Slanting light casts onto a stucco wall the shadows of upwardly zigzagging plum branches. I can see the thinning of branches to the very twig. I have to sift what you say, what she thinks, what he believes is genetic strength, what they agree is inevitable. I have to sift this quirky and lashing stillness of form to see myself, even as I see laid out on a table for Death an assortment of pomegranates and gourds. And what if Death eats a few pomegranate seeds? Does it insure a few years of pungent spring? I see one gourd, yellow from midsection to top and zucchini-green lower down, but already the big orange gourd is gnawed black. I have no idea why the one survives the killing nights. I have to sift what you said, what I felt, what you hoped, what I knew. I have to sift death as the stark light sifts the branches of the plum.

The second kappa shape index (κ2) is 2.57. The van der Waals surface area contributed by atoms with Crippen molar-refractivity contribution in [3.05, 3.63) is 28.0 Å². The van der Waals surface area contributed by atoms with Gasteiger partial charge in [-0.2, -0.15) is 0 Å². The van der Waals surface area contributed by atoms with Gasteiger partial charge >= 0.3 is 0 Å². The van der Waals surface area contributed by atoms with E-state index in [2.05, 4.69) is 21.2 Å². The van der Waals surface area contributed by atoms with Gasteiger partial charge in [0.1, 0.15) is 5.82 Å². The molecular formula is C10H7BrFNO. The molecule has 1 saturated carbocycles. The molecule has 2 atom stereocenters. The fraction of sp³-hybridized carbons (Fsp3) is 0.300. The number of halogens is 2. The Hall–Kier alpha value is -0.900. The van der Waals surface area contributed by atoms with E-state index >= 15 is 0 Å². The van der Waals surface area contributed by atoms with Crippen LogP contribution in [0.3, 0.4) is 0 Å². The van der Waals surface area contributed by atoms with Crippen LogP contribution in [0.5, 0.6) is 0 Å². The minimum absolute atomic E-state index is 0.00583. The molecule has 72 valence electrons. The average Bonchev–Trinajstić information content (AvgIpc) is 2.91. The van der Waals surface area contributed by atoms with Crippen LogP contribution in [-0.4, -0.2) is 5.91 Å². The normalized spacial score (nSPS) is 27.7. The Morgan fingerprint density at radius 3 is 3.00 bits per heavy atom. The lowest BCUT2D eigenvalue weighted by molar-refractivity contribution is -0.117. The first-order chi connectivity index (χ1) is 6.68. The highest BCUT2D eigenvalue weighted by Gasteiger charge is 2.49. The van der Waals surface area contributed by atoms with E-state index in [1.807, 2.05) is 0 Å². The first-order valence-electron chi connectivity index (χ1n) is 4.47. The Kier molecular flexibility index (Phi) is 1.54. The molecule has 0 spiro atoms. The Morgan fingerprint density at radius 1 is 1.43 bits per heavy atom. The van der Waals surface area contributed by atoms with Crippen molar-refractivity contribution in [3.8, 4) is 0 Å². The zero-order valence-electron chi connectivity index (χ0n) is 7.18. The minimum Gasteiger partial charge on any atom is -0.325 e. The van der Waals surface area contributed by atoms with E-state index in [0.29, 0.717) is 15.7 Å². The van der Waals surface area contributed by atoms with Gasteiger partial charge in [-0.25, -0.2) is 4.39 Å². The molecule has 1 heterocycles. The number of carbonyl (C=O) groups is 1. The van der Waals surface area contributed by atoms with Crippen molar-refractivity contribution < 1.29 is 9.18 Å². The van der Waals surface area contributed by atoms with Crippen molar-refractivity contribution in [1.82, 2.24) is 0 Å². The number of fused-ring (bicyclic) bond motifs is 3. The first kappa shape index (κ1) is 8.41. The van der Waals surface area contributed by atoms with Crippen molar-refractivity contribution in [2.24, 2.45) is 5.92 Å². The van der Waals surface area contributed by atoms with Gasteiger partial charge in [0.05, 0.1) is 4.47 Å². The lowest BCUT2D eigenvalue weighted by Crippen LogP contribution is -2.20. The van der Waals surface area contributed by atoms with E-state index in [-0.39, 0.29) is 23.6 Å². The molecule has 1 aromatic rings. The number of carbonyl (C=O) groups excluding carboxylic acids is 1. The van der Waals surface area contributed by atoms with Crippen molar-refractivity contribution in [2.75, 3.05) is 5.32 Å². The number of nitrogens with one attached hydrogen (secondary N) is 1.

Arthur Sze - 1950-
At the Equinox
The tide ebbs and reveals orange and purple sea stars. I have no theory of radiance, but after rain evaporates off pine needles, the needles glisten. In the courtyard, we spot the rising shell of a moon, and, at the equinox, bathe in its gleam. Using all the tides of starlight, we find vicissitude is our charm. On the mud flats off Homer, I catch the tremor when waves start to slide back in; and, from Roanoke, you carry the leafing jade smoke of willows. Looping out into the world, we thread and return. The lapping waves cover an expanse of mussels clustered on rocks; and, giving shape to what is unspoken, forsythia buds and blooms in our arms.